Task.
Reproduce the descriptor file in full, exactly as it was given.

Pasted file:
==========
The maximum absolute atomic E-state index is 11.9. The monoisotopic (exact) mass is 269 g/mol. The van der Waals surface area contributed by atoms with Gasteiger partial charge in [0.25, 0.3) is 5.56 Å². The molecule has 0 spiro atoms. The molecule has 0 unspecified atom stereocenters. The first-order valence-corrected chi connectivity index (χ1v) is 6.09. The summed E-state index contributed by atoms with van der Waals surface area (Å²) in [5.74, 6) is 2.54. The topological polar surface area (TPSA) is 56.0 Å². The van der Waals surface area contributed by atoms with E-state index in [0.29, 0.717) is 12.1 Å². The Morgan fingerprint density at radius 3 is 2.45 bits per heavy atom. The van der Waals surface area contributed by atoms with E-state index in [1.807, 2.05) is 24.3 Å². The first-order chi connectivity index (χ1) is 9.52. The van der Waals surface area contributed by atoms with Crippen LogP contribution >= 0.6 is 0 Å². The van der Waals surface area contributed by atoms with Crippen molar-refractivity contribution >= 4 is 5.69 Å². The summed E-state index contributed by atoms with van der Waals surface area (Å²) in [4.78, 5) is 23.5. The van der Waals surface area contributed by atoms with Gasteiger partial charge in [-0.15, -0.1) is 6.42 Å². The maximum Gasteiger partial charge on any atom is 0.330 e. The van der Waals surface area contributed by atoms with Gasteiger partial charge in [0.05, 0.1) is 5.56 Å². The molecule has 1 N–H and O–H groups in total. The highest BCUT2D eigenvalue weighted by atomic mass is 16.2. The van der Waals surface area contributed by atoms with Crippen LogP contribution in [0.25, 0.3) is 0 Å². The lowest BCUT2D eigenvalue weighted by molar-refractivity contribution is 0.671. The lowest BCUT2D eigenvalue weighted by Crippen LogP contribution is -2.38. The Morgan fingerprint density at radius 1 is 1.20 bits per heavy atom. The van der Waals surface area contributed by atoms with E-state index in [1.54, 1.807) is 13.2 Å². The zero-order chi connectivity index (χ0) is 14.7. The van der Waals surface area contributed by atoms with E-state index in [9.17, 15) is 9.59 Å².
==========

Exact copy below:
The maximum absolute atomic E-state index is 11.9. The monoisotopic (exact) mass is 269 g/mol. The van der Waals surface area contributed by atoms with Gasteiger partial charge in [0.25, 0.3) is 5.56 Å². The molecule has 0 spiro atoms. The molecule has 0 unspecified atom stereocenters. The first-order valence-corrected chi connectivity index (χ1v) is 6.09. The summed E-state index contributed by atoms with van der Waals surface area (Å²) in [5.74, 6) is 2.54. The topological polar surface area (TPSA) is 56.0 Å². The van der Waals surface area contributed by atoms with E-state index in [0.29, 0.717) is 12.1 Å². The Morgan fingerprint density at radius 3 is 2.45 bits per heavy atom. The van der Waals surface area contributed by atoms with E-state index in [1.807, 2.05) is 24.3 Å². The first-order chi connectivity index (χ1) is 9.52. The van der Waals surface area contributed by atoms with Crippen LogP contribution >= 0.6 is 0 Å². The van der Waals surface area contributed by atoms with Crippen molar-refractivity contribution >= 4 is 5.69 Å². The summed E-state index contributed by atoms with van der Waals surface area (Å²) in [4.78, 5) is 23.5. The van der Waals surface area contributed by atoms with Gasteiger partial charge in [-0.15, -0.1) is 6.42 Å². The maximum Gasteiger partial charge on any atom is 0.330 e. The van der Waals surface area contributed by atoms with Gasteiger partial charge in [0.05, 0.1) is 5.56 Å². The molecule has 1 N–H and O–H groups in total. The highest BCUT2D eigenvalue weighted by atomic mass is 16.2. The van der Waals surface area contributed by atoms with Crippen LogP contribution in [0.25, 0.3) is 0 Å². The lowest BCUT2D eigenvalue weighted by molar-refractivity contribution is 0.671. The lowest BCUT2D eigenvalue weighted by Crippen LogP contribution is -2.38. The Morgan fingerprint density at radius 1 is 1.20 bits per heavy atom. The van der Waals surface area contributed by atoms with E-state index in [1.54, 1.807) is 13.2 Å². The zero-order chi connectivity index (χ0) is 14.7. The van der Waals surface area contributed by atoms with E-state index in [9.17, 15) is 9.59 Å².